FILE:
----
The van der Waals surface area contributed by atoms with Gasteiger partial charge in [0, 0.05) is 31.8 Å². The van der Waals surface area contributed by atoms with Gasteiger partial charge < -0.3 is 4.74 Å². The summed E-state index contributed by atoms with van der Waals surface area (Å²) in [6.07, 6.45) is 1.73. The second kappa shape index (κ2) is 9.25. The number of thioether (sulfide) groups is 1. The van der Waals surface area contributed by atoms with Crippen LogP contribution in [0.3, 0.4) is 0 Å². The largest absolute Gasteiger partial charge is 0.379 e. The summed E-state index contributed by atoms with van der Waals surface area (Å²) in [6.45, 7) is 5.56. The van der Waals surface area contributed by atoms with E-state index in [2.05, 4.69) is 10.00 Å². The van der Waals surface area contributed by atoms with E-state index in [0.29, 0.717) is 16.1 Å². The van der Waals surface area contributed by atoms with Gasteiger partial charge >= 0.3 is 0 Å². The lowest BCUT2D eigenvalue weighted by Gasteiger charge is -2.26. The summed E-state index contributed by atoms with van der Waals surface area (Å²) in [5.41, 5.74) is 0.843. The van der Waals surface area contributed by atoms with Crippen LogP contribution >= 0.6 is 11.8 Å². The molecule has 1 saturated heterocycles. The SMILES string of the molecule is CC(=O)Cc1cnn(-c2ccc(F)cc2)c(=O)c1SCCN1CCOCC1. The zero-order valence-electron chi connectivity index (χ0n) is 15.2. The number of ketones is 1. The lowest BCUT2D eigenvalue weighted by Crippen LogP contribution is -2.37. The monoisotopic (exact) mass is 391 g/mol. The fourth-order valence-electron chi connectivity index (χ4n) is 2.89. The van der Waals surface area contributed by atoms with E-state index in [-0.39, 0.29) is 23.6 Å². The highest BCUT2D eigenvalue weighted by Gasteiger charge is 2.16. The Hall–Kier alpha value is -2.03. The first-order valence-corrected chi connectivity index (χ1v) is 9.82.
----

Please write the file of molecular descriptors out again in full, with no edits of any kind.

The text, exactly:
The van der Waals surface area contributed by atoms with Gasteiger partial charge in [0, 0.05) is 31.8 Å². The van der Waals surface area contributed by atoms with Gasteiger partial charge < -0.3 is 4.74 Å². The summed E-state index contributed by atoms with van der Waals surface area (Å²) in [6.07, 6.45) is 1.73. The second kappa shape index (κ2) is 9.25. The number of thioether (sulfide) groups is 1. The van der Waals surface area contributed by atoms with Crippen LogP contribution in [0.3, 0.4) is 0 Å². The largest absolute Gasteiger partial charge is 0.379 e. The summed E-state index contributed by atoms with van der Waals surface area (Å²) in [6.45, 7) is 5.56. The van der Waals surface area contributed by atoms with E-state index in [2.05, 4.69) is 10.00 Å². The van der Waals surface area contributed by atoms with E-state index in [0.29, 0.717) is 16.1 Å². The van der Waals surface area contributed by atoms with Gasteiger partial charge >= 0.3 is 0 Å². The lowest BCUT2D eigenvalue weighted by Gasteiger charge is -2.26. The summed E-state index contributed by atoms with van der Waals surface area (Å²) in [5.41, 5.74) is 0.843. The van der Waals surface area contributed by atoms with Crippen LogP contribution >= 0.6 is 11.8 Å². The molecule has 1 saturated heterocycles. The SMILES string of the molecule is CC(=O)Cc1cnn(-c2ccc(F)cc2)c(=O)c1SCCN1CCOCC1. The zero-order valence-electron chi connectivity index (χ0n) is 15.2. The number of ketones is 1. The lowest BCUT2D eigenvalue weighted by Crippen LogP contribution is -2.37. The monoisotopic (exact) mass is 391 g/mol. The fourth-order valence-electron chi connectivity index (χ4n) is 2.89. The van der Waals surface area contributed by atoms with E-state index in [-0.39, 0.29) is 23.6 Å². The highest BCUT2D eigenvalue weighted by Gasteiger charge is 2.16. The Hall–Kier alpha value is -2.03. The first-order valence-corrected chi connectivity index (χ1v) is 9.82.